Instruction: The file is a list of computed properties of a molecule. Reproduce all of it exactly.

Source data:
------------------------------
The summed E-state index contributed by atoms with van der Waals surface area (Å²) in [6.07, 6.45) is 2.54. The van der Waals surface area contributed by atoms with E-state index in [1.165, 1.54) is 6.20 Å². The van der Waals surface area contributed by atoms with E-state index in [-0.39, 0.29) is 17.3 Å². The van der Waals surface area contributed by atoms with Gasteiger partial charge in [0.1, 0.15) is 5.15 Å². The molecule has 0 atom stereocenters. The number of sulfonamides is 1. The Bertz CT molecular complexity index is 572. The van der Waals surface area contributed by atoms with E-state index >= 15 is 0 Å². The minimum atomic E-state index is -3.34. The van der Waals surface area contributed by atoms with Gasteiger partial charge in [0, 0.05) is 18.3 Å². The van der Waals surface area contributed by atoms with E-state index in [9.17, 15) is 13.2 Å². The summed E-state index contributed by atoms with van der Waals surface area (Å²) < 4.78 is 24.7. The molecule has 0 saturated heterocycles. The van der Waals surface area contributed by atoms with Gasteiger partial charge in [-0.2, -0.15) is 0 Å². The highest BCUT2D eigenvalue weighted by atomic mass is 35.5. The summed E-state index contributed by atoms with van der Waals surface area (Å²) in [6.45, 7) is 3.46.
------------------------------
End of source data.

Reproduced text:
The summed E-state index contributed by atoms with van der Waals surface area (Å²) in [6.07, 6.45) is 2.54. The van der Waals surface area contributed by atoms with E-state index in [1.165, 1.54) is 6.20 Å². The van der Waals surface area contributed by atoms with E-state index in [-0.39, 0.29) is 17.3 Å². The van der Waals surface area contributed by atoms with Gasteiger partial charge in [0.1, 0.15) is 5.15 Å². The molecule has 0 atom stereocenters. The number of sulfonamides is 1. The Bertz CT molecular complexity index is 572. The van der Waals surface area contributed by atoms with E-state index >= 15 is 0 Å². The minimum atomic E-state index is -3.34. The van der Waals surface area contributed by atoms with Gasteiger partial charge in [0, 0.05) is 18.3 Å². The van der Waals surface area contributed by atoms with E-state index in [9.17, 15) is 13.2 Å². The summed E-state index contributed by atoms with van der Waals surface area (Å²) < 4.78 is 24.7. The molecule has 0 saturated heterocycles. The van der Waals surface area contributed by atoms with Gasteiger partial charge in [-0.2, -0.15) is 0 Å². The highest BCUT2D eigenvalue weighted by atomic mass is 35.5. The summed E-state index contributed by atoms with van der Waals surface area (Å²) in [6.45, 7) is 3.46.